Bey Is For Business: Why No One Should Be Mad At Beyoncé

The Internet is pretty mad at Beyoncé right now. Last Monday on “Good Morning America” she “unveiled” that her vegan diet helped her lose weight and keep it off her self-described naturally curvy body. Granted, this is not the breakthrough of the century. We already knew that Beyoncé has been sort of vegan for awhile now. It’s also nothing new—plenty of people extol the virtues of veganism for health and weight loss. So why is it so inflammatory coming from Queen Bey?

There are two main reasons folks were let down by the over-hyped announcement on “Good Morning America.” Some were disappointed that the announcement wasn’t bigger. The teaser previews of the episode had left fans thinking that Beyoncé would either be going on tour or having another baby. Others were disappointed that Beyoncé was selling a diet in the first place.

But we can’t be mad at the women we admire when their news doesn’t live up to our expectations. Complaining on Twitter that Beyoncé isn’t pregnant or that she’s “weak” for endorsing a diet plan delegitimizes her as a businesswoman and does a disservice to the feminist message we love Bey for extolling.

Beyoncé As A Musician

Fans of Beyoncé expect a huge announcement to be related to her main career as a performer. This, I get. “Good Morning America” made it sound like everyone was going to get a personal Beyoncé performance at their next birthday party.

But it’s important to remember that consuming her music is not the number one way we can support Bey. This doesn’t mean you have to to jump on the 22 Day Vegan Plan yourself, but it does mean being respectful of Beyoncé’s business decisions.

Beyoncé As A Mother

Beyoncé is a woman who has made a baby. Coincidentally, she made that baby with another music superstar, so this baby is extra important to everyone. So when a huge show like GMA hypes a big Beyoncé announcement, naturally everyone gets excited for baby number two.

But what does that say about our perception of women if Beyoncé’s only two options are to be a performer for us or make another baby we can look at? If she is not doing one of these two things, she has wasted our time. I’d like to suggest that “Good Morning America” wasted everyone’s time, by poorly promoting an announcement from Beyoncé.

Beyoncé As A Feminist Woman

I was particularly riled up when the Huffington Post ran this piece critiquing Beyoncé for “stoop[ing] to plug diet advice.” I think Bratskeir thinks she’s doing feminism a solid by slamming Beyoncé for promoting her new business endeavor. She writes, “Beyoncé owned her body in a way that felt powerful. And surrendering that power in order to promote a diet book doesn’t feel relatable or real; it feels weak.”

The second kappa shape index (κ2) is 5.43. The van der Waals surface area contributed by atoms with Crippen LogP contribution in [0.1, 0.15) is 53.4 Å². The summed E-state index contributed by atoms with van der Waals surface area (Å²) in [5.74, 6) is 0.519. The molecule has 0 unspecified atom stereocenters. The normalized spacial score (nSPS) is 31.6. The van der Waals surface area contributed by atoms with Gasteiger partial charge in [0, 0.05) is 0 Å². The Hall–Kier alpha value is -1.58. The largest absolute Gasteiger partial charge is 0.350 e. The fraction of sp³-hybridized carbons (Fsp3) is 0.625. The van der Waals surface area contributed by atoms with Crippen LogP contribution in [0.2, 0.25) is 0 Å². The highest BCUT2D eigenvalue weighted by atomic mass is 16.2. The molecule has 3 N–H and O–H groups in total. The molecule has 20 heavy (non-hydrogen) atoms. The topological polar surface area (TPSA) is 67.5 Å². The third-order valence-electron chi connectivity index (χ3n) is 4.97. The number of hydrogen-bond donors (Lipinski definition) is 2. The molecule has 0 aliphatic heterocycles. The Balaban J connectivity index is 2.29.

The last time I checked, Beyoncé was still very much in control of her body. She’s so much in control of her own life, in fact, that she’s making a lucrative business decision to partner with her personal trainer to launch her new meal plan service. Beyonce is hardly peddling a crash diet, pills, or anything unsafe or unsavory. Apparently the desire to look good is not allowed in Bratskeir’s feminism.

Bratskeir’s conclusion that Beyoncé has reduced herself and giving up her power to promote a savvy business deal is the real anti-feminist message. Many women struggle to “lose weight and keep it off.” Many women have naturally curvy bodies that they would like to maintain at a certain level of physical fitness—for themselves. The notion that wanting to lose weight and look a certain way is equivalent to weakness is not feminist. It reduces Beyoncé’s business decision to nothing but pandering for money and attention.

Beyoncé should be able to use her business prowess and her space to promote a product that women in her market want. Just like it’s OK to love your curves and whatever weight your body happens to be, it is also OK to want to lose some weight and keep in shape in a healthy and responsible way. She should be able to make huge announcements without everyone wondering if she has a bun in the oven. She should be allowed to diversify her business portfolio and her brand identity in whichever way she pleases as long as she is not harming anyone or promoting something that is unhealthy and harming.

To allow her anything less is decidedly not feminist.

Liz LaBrocca

Food Writer at Literally, Darling
Liz is armed with a passion for food, degrees in sustainable food & farming and political science, and a serious Instagram problem. Her culinary style walks the line between hedonism and nutrition. She loves the color red, sci-fi movies, her miniature Australian shepherd, Zeppy, and fresh Krispy Kremes. When she's not cooking she can be found squeezing more plants into her community garden, knitting like crazy, or traveling with her main man, Peter. Liz's dream is to have a homestead where she'll grow food and raise lots of chickens with a side hobby of world travel. You can find her writing about food, gardening, knitting, and life over at girlandpepper.com.
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